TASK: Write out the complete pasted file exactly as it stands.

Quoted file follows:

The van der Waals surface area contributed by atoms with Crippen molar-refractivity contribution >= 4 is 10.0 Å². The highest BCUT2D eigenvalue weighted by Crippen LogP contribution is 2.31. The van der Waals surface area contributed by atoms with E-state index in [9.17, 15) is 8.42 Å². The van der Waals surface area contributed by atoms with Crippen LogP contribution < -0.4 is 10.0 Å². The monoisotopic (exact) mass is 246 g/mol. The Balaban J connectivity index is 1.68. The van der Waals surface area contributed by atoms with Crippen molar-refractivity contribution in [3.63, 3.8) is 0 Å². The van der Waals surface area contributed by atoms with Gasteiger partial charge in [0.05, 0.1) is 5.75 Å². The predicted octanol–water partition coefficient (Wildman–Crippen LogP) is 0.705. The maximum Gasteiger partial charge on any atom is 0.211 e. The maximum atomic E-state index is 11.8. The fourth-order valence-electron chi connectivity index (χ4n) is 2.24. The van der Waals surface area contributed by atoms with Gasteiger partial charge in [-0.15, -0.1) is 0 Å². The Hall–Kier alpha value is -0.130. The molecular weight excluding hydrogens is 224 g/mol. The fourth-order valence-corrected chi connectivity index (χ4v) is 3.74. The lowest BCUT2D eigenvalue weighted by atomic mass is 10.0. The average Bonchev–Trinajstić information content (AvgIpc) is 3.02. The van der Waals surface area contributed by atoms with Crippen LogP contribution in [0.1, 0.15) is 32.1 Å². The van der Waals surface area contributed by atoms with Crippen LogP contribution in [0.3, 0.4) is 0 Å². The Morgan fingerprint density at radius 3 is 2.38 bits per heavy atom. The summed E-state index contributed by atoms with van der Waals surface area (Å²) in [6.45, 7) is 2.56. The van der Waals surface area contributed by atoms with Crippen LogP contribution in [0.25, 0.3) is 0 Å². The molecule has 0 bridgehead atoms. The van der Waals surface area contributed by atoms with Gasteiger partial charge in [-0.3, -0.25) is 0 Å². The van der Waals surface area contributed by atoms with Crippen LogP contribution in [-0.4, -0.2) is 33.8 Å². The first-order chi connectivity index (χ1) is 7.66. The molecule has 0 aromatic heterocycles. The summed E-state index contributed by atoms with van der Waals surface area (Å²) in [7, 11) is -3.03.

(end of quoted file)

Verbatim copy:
The van der Waals surface area contributed by atoms with Crippen molar-refractivity contribution >= 4 is 10.0 Å². The highest BCUT2D eigenvalue weighted by Crippen LogP contribution is 2.31. The van der Waals surface area contributed by atoms with E-state index in [9.17, 15) is 8.42 Å². The van der Waals surface area contributed by atoms with Crippen LogP contribution < -0.4 is 10.0 Å². The monoisotopic (exact) mass is 246 g/mol. The Balaban J connectivity index is 1.68. The van der Waals surface area contributed by atoms with Crippen molar-refractivity contribution in [3.63, 3.8) is 0 Å². The van der Waals surface area contributed by atoms with Gasteiger partial charge in [0.05, 0.1) is 5.75 Å². The predicted octanol–water partition coefficient (Wildman–Crippen LogP) is 0.705. The maximum Gasteiger partial charge on any atom is 0.211 e. The maximum atomic E-state index is 11.8. The fourth-order valence-electron chi connectivity index (χ4n) is 2.24. The van der Waals surface area contributed by atoms with Gasteiger partial charge in [-0.15, -0.1) is 0 Å². The Hall–Kier alpha value is -0.130. The molecular weight excluding hydrogens is 224 g/mol. The fourth-order valence-corrected chi connectivity index (χ4v) is 3.74. The lowest BCUT2D eigenvalue weighted by atomic mass is 10.0. The average Bonchev–Trinajstić information content (AvgIpc) is 3.02. The van der Waals surface area contributed by atoms with Crippen LogP contribution in [0.1, 0.15) is 32.1 Å². The van der Waals surface area contributed by atoms with Crippen LogP contribution in [0.3, 0.4) is 0 Å². The Morgan fingerprint density at radius 3 is 2.38 bits per heavy atom. The summed E-state index contributed by atoms with van der Waals surface area (Å²) in [6.45, 7) is 2.56. The van der Waals surface area contributed by atoms with Crippen LogP contribution in [0.25, 0.3) is 0 Å². The molecule has 0 bridgehead atoms. The van der Waals surface area contributed by atoms with Gasteiger partial charge in [-0.3, -0.25) is 0 Å². The van der Waals surface area contributed by atoms with Crippen LogP contribution in [-0.4, -0.2) is 33.8 Å². The first-order chi connectivity index (χ1) is 7.66. The molecule has 0 aromatic heterocycles. The summed E-state index contributed by atoms with van der Waals surface area (Å²) in [7, 11) is -3.03.